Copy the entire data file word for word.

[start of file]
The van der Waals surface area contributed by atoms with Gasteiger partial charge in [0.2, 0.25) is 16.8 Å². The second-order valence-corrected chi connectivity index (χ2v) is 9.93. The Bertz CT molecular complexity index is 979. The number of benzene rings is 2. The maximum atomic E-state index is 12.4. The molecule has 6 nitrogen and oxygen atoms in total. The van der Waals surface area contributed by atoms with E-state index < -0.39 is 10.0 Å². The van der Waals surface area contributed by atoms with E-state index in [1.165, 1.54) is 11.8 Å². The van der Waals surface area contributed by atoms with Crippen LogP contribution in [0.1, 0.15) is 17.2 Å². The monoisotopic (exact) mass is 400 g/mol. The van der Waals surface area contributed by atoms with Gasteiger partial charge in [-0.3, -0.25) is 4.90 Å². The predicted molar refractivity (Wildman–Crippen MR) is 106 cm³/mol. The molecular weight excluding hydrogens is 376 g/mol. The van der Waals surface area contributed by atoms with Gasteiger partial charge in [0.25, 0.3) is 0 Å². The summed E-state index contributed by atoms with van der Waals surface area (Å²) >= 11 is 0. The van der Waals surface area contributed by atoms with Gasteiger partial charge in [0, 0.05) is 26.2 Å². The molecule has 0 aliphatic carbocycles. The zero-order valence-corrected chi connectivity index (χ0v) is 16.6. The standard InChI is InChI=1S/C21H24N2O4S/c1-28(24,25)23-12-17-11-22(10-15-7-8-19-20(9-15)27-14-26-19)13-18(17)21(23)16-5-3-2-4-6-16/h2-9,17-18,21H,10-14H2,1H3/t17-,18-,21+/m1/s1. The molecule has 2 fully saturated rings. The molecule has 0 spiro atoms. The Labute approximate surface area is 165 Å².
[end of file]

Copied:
The van der Waals surface area contributed by atoms with Gasteiger partial charge in [0.2, 0.25) is 16.8 Å². The second-order valence-corrected chi connectivity index (χ2v) is 9.93. The Bertz CT molecular complexity index is 979. The number of benzene rings is 2. The maximum atomic E-state index is 12.4. The molecule has 6 nitrogen and oxygen atoms in total. The van der Waals surface area contributed by atoms with E-state index < -0.39 is 10.0 Å². The van der Waals surface area contributed by atoms with E-state index in [1.165, 1.54) is 11.8 Å². The van der Waals surface area contributed by atoms with Crippen LogP contribution in [0.1, 0.15) is 17.2 Å². The monoisotopic (exact) mass is 400 g/mol. The van der Waals surface area contributed by atoms with Gasteiger partial charge in [-0.3, -0.25) is 4.90 Å². The predicted molar refractivity (Wildman–Crippen MR) is 106 cm³/mol. The molecular weight excluding hydrogens is 376 g/mol. The van der Waals surface area contributed by atoms with Gasteiger partial charge in [0.25, 0.3) is 0 Å². The summed E-state index contributed by atoms with van der Waals surface area (Å²) >= 11 is 0. The van der Waals surface area contributed by atoms with Gasteiger partial charge in [0, 0.05) is 26.2 Å². The molecule has 0 aliphatic carbocycles. The zero-order valence-corrected chi connectivity index (χ0v) is 16.6. The standard InChI is InChI=1S/C21H24N2O4S/c1-28(24,25)23-12-17-11-22(10-15-7-8-19-20(9-15)27-14-26-19)13-18(17)21(23)16-5-3-2-4-6-16/h2-9,17-18,21H,10-14H2,1H3/t17-,18-,21+/m1/s1. The molecule has 2 fully saturated rings. The molecule has 0 spiro atoms. The Labute approximate surface area is 165 Å².